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Lions help kids see the future
Lions club eye screenings
Leroy Knapp conducts an eye screening on a Cunningham Elementary School student as part of the Turlock Lions Clubs annual free vision tests. - photo by ANGELINA MARTIN/The Journal

Within seconds, Turlock Lions Club member Leroy Knapp was able to identify possible vision problems for students at Cunningham Elementary School Wednesday morning – part of the annual free vision screenings hosted by the club at elementary sites throughout the city.

All students needed to do was look towards Knapp’s Spot Vision Screener – a handheld, portable device – as the machine screened both eyes at once to detect any possible sight issues, such as glaucoma and astigmatism.

“Those things can spot anything that’s wrong with their eyes,” said Turlock Lions Club member Conrad Renteria. “If something is wrong, we print out a referral for them that their parents can take to the doctor.”

The vision screenings come as a partnership between the Turlock Lions Club and the Turlock 12:10 Lions Club. Lions Clubs around the world have been conducting vision screenings for close to 70 years, said Renteria.

Previously, the Lions Clubs used an ‘eye mobile’ for vision screenings, but grant funding helped purchase the new Spot Vision Screeners two years ago. Each of the screeners cost about $7,000 and were purchased thanks in part to a $15,000 Lions Club International grant given to District 4-A1, which encompasses both the Turlock 12:20 Lions Club and Turlock Lions Club. Clubs throughout the District also contributed $25,000 to the cause.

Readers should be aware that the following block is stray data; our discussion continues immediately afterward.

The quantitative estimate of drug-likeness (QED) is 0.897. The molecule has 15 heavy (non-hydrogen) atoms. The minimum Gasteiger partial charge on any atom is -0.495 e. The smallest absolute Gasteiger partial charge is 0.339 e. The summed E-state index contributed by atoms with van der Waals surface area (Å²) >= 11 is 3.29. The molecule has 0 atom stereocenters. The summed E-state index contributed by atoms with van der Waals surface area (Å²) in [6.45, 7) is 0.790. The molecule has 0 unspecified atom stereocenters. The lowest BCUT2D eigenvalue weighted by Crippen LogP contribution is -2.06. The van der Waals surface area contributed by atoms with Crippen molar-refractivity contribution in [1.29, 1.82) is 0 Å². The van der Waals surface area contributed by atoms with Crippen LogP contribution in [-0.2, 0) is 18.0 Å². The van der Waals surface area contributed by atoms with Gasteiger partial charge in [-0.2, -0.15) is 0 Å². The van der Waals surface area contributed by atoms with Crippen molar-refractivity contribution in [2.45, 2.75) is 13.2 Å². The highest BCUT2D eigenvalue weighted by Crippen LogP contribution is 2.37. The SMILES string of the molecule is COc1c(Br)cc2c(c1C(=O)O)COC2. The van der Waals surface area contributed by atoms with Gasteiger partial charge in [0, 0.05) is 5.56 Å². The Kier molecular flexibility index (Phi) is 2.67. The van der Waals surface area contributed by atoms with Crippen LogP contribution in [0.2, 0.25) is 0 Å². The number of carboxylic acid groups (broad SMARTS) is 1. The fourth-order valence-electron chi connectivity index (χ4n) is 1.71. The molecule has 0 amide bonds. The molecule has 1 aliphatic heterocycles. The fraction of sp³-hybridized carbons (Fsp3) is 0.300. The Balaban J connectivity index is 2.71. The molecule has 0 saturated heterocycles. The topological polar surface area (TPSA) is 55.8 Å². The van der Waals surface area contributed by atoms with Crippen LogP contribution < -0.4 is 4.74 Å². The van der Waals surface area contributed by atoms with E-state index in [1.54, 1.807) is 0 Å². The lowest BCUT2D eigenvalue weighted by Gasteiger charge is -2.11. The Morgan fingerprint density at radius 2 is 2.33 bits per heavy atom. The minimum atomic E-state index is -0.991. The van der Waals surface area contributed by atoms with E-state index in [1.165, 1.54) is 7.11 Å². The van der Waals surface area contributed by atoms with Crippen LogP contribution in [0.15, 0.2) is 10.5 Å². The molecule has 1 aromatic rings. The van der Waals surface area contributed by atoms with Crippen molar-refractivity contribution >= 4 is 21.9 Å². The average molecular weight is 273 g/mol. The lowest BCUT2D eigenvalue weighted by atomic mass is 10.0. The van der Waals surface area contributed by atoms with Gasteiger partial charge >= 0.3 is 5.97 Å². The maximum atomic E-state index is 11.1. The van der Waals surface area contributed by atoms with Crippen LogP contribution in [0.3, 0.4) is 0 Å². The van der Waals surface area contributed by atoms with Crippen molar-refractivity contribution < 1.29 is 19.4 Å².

“It’s very important that we do this for these kids because they’re our future,” said Renteria. “They think it’s cool – all of the lights flashing around in there, it kind of mesmerizes them.”

In total, the Lions Clubs test about 900 children total, comprised of kindergarten and special needs students at each school site. Of the 600 students tested so far, about 60 have been found to have vision problems, said Renteria.

According to the Lions Club International website, sight programs encourage members to work on “projects designed to prevent blindness, restore eyesight and improve eye health and eye care for hundreds of millions of people worldwide.” In addition to vision screenings like the one performed at Cunningham Elementary Wednesday, members around the world are actively involved in recycling eyeglasses at 18 centers worldwide, supporting Lions Eye Banks that provide eye tissue for sight-saving surgeries and providing treatment to those at risk of losing their vision.

“We’re the ‘knights of vision,’” said Renteria. “This is a big thing for us; it’s something we look forward to doing every year.”